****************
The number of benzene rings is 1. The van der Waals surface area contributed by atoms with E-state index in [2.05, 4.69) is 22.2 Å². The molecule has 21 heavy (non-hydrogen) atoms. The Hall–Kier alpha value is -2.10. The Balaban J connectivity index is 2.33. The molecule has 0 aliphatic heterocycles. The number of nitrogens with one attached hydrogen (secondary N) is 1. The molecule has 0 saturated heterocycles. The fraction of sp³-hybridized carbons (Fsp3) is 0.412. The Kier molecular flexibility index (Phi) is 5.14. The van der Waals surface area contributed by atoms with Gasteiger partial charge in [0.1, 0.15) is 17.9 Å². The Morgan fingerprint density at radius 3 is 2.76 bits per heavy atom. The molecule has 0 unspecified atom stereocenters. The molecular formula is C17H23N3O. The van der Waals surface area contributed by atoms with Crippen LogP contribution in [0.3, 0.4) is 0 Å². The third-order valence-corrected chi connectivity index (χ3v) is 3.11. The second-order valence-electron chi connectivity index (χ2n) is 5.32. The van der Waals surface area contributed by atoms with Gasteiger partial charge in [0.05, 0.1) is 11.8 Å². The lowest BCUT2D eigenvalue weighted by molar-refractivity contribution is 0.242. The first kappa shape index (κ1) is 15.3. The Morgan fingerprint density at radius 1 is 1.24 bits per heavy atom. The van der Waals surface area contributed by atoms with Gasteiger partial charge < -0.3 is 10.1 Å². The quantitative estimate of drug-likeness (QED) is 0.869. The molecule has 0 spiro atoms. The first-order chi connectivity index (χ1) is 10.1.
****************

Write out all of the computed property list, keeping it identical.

The number of benzene rings is 1. The van der Waals surface area contributed by atoms with E-state index in [2.05, 4.69) is 22.2 Å². The molecule has 21 heavy (non-hydrogen) atoms. The Hall–Kier alpha value is -2.10. The Balaban J connectivity index is 2.33. The molecule has 0 aliphatic heterocycles. The number of nitrogens with one attached hydrogen (secondary N) is 1. The molecule has 0 saturated heterocycles. The fraction of sp³-hybridized carbons (Fsp3) is 0.412. The Kier molecular flexibility index (Phi) is 5.14. The van der Waals surface area contributed by atoms with Gasteiger partial charge in [0.1, 0.15) is 17.9 Å². The Morgan fingerprint density at radius 3 is 2.76 bits per heavy atom. The molecule has 0 unspecified atom stereocenters. The molecular formula is C17H23N3O. The van der Waals surface area contributed by atoms with Crippen LogP contribution in [0.3, 0.4) is 0 Å². The third-order valence-corrected chi connectivity index (χ3v) is 3.11. The second-order valence-electron chi connectivity index (χ2n) is 5.32. The van der Waals surface area contributed by atoms with Gasteiger partial charge in [0.05, 0.1) is 11.8 Å². The lowest BCUT2D eigenvalue weighted by molar-refractivity contribution is 0.242. The first kappa shape index (κ1) is 15.3. The Morgan fingerprint density at radius 1 is 1.24 bits per heavy atom. The van der Waals surface area contributed by atoms with Gasteiger partial charge < -0.3 is 10.1 Å². The quantitative estimate of drug-likeness (QED) is 0.869. The molecule has 0 spiro atoms. The first-order chi connectivity index (χ1) is 10.1.